Gregory Johnsen, Sana’a Center for Strategic Studies
Asher Orkaby, Transregional Institute, Princeton University
Khlood al-Hagar, National Endowment for Democracy
Yemen, however, does not exist in a vacuum. A local change of government in Sana’a has drawn regional and international powers into the political strife, dragging a national struggle into the international arena. The relative dearth of Yemen area specialists has presented both an opportunity and responsibility for historians and other academics to lend their expertise to governments, think tanks, and the general public audience as they struggle to make sense of current events in Yemen. Seldom do historians have an opportunity to reach audiences of thousands, let alone hundreds of thousands, eager to learn about decades and centuries of Yemeni history. Seldom do historians have an opportunity to make history themselves, by applying their historical expertise to a contemporary conflict and playing a role in bringing about a peaceful resolution.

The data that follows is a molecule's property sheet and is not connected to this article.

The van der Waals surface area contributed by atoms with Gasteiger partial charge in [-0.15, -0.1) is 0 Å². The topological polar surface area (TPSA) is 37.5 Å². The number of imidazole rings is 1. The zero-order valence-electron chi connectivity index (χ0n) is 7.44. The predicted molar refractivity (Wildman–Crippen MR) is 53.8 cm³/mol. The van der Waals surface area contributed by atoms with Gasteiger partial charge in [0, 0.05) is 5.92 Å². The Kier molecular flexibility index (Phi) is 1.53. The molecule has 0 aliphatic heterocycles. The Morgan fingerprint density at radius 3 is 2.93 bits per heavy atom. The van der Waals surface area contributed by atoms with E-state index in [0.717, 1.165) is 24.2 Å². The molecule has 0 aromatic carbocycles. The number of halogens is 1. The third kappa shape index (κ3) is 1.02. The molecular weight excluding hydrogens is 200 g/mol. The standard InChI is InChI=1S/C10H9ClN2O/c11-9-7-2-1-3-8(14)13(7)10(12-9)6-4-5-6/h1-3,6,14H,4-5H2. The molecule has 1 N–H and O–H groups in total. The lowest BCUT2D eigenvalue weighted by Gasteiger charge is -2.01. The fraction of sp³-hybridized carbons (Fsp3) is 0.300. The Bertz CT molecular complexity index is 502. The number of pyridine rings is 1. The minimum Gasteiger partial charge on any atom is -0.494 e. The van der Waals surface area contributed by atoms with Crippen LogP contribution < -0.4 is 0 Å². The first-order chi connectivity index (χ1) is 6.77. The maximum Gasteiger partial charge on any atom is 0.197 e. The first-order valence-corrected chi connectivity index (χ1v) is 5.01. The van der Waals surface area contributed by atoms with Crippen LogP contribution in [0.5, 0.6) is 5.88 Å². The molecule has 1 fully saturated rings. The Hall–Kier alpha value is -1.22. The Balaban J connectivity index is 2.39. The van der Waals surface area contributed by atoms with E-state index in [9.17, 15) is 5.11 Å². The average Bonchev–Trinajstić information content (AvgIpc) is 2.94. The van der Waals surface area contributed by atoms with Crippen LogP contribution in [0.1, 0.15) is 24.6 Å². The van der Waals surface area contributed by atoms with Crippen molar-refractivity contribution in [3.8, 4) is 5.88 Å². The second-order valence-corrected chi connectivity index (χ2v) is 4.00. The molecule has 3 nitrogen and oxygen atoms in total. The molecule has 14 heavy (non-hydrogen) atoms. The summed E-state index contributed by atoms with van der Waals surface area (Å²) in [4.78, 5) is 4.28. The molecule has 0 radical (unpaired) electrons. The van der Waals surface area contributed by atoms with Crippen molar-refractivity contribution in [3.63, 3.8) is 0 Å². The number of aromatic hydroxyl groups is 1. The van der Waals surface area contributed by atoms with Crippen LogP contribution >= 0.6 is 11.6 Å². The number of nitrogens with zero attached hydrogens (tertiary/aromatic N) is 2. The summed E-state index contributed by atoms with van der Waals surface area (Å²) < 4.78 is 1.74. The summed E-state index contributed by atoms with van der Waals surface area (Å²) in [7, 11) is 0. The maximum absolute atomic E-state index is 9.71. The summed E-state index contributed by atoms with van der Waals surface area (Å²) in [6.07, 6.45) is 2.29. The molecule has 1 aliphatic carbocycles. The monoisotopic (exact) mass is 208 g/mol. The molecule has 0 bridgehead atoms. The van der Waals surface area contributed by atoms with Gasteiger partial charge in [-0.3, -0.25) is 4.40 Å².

This panel features experts on Yemen’s religious, social, and political history. Each panelist will present a historical perspective on a particular aspect of the Yemen conflict and discuss how they have been able to translate their academic expertise to the policy field and to a wider public audience. The panel will also be an opportunity to demonstrate the power of Applied History and how the history classroom can be transferred to real world conflicts.